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Business News/ Mint-lounge / Features/  Olympics | Dipa Karmakar: The daredevil

Olympics | Dipa Karmakar: The daredevil

From fashioning a springboard from shock absorbers to becoming one of the world's top gymnasts

Dipa Karmakar. Photo: ReutersPremium
Dipa Karmakar. Photo: Reuters

A printout on the wall outside the gymnastics hall at New Delhi’s Indira Gandhi Indoor Stadium reads, “Gymnastics Training—Dipa and Others". Yes, you have to separate Dipa Karmakar from the rest of her fellow gymnasts. And perhaps from a whole bunch of other Indian athletes as well. Because that’s how phenomenal the 22-year-old gymnast from Tripura, and her achievement, is.

Karmakar is the first Indian woman to qualify for the Olympic Games, in Rio de Janeiro, in Brazil. Six Indian male gymnasts competed at the 1964 Olympics in Tokyo, but there was really no qualification system back then. In April, Karmakar made history when she scored 14.833 to finish with gold in the women’s vault finals at the test event in Rio. It was good enough to earn her an Olympic berth.

Click here to see Olympic gymnast Dipa Karmakar’s training for the Rio Olympics

Inside the training hall at the stadium, young gymnasts, male and female, are going about their routines. Some are just warming up with light jogs around the hall, others are stretching, and yet others are already on to their apparatus—the balance beam, the vaulting table, the uneven bars.

Karmakar is in a corner, attended to by her coach Bisweshwar Nandi. The two are working on conditioning exercises.

“The neck, spine, back, legs...everything is of supreme importance in gymnastics," says Nandi. “But the core is the most important thing. It has to be the strongest." Nandi holds his student’s legs up in the air as she tries to leap ahead with her hands on the floor. Minutes later, Karmakar is walking on her hands. She takes eight hand-steps ahead, turns around and hand-walks eight steps back. She repeats the routine five times before getting back on her feet.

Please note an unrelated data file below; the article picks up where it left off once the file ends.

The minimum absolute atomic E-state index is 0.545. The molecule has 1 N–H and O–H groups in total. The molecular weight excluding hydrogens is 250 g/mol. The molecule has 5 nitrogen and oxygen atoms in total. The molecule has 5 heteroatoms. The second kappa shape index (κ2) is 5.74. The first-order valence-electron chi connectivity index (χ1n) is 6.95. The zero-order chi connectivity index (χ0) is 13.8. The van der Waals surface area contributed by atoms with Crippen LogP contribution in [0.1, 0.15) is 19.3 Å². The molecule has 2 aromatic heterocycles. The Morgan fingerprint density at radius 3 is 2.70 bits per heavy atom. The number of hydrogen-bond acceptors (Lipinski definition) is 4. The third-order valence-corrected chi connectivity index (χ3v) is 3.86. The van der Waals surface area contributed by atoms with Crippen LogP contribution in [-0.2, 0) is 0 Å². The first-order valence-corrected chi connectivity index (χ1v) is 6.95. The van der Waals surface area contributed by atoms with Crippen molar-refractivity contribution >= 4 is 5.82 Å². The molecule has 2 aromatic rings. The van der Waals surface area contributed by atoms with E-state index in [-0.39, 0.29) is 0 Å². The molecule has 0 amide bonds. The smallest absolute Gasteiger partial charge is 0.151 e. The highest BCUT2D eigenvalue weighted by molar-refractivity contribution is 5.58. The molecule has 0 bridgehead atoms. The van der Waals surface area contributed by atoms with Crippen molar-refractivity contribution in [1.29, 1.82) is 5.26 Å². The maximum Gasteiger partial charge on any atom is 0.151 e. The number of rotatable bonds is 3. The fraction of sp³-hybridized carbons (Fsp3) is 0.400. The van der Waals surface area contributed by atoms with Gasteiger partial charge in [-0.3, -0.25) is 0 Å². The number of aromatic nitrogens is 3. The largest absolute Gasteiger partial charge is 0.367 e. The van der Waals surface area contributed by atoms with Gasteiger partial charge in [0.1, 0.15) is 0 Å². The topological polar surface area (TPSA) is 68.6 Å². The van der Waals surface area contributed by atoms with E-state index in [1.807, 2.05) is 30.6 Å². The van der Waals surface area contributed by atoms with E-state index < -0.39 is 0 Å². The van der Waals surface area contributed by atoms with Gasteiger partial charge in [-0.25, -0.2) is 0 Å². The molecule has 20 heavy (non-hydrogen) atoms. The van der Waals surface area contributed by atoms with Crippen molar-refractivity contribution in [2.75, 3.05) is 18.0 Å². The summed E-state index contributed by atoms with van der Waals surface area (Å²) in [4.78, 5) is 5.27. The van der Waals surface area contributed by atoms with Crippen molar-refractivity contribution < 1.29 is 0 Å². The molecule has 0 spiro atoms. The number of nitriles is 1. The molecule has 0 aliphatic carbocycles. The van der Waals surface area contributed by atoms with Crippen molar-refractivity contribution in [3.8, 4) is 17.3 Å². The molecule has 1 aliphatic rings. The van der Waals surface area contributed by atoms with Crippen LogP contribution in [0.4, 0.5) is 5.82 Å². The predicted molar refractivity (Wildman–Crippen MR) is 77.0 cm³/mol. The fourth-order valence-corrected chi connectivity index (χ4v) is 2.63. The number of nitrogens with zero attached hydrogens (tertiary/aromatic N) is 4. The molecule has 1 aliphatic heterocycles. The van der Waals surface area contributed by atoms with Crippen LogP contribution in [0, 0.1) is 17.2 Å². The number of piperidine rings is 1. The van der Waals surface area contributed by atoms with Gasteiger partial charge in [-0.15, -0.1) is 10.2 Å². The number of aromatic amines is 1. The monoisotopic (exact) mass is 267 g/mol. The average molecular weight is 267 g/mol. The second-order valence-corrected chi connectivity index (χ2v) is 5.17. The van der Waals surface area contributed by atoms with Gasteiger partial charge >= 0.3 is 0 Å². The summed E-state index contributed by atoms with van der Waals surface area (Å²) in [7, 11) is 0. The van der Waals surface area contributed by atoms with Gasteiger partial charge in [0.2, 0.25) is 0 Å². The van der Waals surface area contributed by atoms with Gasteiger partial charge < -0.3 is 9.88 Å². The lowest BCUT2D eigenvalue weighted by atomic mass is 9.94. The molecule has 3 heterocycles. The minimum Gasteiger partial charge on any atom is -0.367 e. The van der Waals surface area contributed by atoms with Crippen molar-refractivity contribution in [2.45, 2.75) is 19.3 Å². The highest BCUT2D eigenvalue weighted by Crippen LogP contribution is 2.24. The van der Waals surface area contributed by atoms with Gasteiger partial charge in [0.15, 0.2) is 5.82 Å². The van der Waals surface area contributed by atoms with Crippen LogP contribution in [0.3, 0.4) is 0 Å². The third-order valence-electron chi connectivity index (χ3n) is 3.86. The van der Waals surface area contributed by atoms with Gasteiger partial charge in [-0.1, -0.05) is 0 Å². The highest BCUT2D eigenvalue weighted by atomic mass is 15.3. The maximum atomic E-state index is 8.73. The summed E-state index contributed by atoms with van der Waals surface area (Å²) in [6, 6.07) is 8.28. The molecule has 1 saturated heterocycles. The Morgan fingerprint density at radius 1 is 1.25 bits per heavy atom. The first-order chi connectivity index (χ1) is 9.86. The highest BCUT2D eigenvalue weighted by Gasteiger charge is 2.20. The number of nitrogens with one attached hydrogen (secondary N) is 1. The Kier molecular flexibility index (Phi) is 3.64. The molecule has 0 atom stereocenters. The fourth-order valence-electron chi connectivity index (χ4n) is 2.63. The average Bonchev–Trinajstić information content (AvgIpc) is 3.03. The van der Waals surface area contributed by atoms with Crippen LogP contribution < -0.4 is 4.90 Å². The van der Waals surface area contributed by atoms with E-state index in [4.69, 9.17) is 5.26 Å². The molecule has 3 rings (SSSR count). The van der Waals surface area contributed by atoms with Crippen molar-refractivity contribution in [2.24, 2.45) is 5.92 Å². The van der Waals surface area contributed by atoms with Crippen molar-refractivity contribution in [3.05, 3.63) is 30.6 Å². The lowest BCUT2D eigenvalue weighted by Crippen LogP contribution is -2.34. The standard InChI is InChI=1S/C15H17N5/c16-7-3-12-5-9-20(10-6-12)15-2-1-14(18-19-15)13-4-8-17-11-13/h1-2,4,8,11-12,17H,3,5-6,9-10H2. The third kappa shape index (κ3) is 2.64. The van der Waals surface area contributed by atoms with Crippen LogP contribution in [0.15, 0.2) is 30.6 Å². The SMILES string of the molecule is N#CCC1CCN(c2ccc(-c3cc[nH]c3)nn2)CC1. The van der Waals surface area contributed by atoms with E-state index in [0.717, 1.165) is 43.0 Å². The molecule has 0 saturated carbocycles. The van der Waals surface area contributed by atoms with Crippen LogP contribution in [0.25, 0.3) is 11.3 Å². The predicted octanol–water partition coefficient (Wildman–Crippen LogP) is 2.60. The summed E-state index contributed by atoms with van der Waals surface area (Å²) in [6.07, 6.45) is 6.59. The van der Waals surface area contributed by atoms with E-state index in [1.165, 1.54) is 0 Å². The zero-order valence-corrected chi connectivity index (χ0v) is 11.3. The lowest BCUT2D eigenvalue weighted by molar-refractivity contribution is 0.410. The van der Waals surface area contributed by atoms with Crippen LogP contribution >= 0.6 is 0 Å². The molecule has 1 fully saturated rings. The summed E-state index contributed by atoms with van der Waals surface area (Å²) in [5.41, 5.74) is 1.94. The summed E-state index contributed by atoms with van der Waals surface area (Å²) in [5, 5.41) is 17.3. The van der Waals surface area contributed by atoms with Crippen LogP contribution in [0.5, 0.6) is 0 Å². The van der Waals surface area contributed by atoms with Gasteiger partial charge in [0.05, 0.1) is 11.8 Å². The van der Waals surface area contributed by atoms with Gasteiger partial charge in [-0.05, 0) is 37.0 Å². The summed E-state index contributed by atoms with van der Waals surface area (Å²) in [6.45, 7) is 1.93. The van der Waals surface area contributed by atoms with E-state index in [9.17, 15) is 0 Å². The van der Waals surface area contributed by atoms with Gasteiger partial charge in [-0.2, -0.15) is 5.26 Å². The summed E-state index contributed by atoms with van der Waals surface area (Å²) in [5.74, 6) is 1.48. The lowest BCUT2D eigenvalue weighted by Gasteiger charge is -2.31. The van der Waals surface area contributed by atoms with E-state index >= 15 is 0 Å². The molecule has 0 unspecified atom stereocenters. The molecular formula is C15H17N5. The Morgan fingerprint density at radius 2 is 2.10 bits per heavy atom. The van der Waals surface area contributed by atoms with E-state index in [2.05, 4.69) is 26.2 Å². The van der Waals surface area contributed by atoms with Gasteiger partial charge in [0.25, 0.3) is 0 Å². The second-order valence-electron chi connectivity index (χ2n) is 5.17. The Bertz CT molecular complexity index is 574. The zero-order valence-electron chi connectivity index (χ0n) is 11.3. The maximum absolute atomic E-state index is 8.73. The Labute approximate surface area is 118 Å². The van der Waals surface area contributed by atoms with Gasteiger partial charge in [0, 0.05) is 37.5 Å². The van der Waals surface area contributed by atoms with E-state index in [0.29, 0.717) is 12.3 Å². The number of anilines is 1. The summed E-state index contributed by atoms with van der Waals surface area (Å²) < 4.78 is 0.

“Everything looks ulta (upside down), but it’s not that difficult," says a smiling Karmakar. Right side up again, she is rubbing the sweat off her cheeks and settling down with an energy drink. She makes it sound simple, but, of course, it is not. Just like her own journey this far hasn’t been.

They may have made their way into the history books, but Nandi and his ward can never tire of talking about their humble beginnings. “Dipa was six years old when she came to me at the Vivekananda Vyamagar (in Agartala, Tripura)," recalls Nandi. “And she was not extraordinary or special. I had many more talented girls than her in the club," says the former gymnast. But one quality set the young girl apart. “Mujhe din raat tang karti thi (she used to bug me day and night)," says Nandi of his stubborn student. “Make me train more, make me work like the bigger girls, teach me like them."

Nandi couldn’t refuse. But a conversation with a visiting sports scientist from Kolkata left him apprehensive. “I asked this doctor to analyse if Dipa’s body structure was suitable for full-time gymnastics," he says. The response was in the negative. “He said Dipa had a big problem. She was flat-footed. Apart from uneven bars, all the routines and apparatus involve jumps, which are impossible to do without a curve on the foot."

This news, however, did not erode Karmakar’s determination, and Nandi continued to train her. Their equipment was modest and makeshift. They stacked eight crash mats to make a vaulting platform. With some help from a carpenter, they constructed a springboard with springs and shock absorbers from an old, discarded scooter. During the monsoon, when frogs and insects would take shelter inside the tiny club, they would have to stop training for a few days.

It was only after 2007, when she did well at the nationals, that Karmakar began training harder. “And, of course, I had to make sacrifices. I wanted to become perfect," she says.